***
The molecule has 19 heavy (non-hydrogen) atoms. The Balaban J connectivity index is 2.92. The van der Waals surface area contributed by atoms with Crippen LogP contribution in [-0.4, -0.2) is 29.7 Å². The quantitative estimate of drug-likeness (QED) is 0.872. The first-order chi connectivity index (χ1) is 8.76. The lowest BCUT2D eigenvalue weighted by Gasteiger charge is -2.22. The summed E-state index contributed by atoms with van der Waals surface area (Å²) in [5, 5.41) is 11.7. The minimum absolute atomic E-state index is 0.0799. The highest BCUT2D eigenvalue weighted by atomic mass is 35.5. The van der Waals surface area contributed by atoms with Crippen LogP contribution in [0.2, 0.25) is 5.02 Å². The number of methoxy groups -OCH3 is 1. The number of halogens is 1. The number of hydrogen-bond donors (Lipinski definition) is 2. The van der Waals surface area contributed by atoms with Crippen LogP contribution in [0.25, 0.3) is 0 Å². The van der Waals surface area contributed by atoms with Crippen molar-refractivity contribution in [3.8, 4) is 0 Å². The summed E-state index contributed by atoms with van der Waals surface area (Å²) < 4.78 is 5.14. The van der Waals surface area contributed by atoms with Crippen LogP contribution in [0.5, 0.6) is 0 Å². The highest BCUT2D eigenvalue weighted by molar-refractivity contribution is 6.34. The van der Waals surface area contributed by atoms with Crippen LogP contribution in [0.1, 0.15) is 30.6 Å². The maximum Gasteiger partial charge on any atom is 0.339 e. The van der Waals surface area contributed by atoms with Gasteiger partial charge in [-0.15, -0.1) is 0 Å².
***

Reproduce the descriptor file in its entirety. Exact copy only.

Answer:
The molecule has 19 heavy (non-hydrogen) atoms. The Balaban J connectivity index is 2.92. The van der Waals surface area contributed by atoms with Crippen LogP contribution in [-0.4, -0.2) is 29.7 Å². The quantitative estimate of drug-likeness (QED) is 0.872. The first-order chi connectivity index (χ1) is 8.76. The lowest BCUT2D eigenvalue weighted by Gasteiger charge is -2.22. The summed E-state index contributed by atoms with van der Waals surface area (Å²) in [5, 5.41) is 11.7. The minimum absolute atomic E-state index is 0.0799. The highest BCUT2D eigenvalue weighted by atomic mass is 35.5. The van der Waals surface area contributed by atoms with Crippen LogP contribution in [0.2, 0.25) is 5.02 Å². The number of methoxy groups -OCH3 is 1. The number of halogens is 1. The number of hydrogen-bond donors (Lipinski definition) is 2. The van der Waals surface area contributed by atoms with Crippen LogP contribution in [0.25, 0.3) is 0 Å². The van der Waals surface area contributed by atoms with Crippen molar-refractivity contribution in [3.8, 4) is 0 Å². The summed E-state index contributed by atoms with van der Waals surface area (Å²) < 4.78 is 5.14. The van der Waals surface area contributed by atoms with Crippen LogP contribution in [0.5, 0.6) is 0 Å². The highest BCUT2D eigenvalue weighted by molar-refractivity contribution is 6.34. The van der Waals surface area contributed by atoms with Crippen LogP contribution in [0.1, 0.15) is 30.6 Å². The maximum Gasteiger partial charge on any atom is 0.339 e. The van der Waals surface area contributed by atoms with Gasteiger partial charge in [-0.15, -0.1) is 0 Å².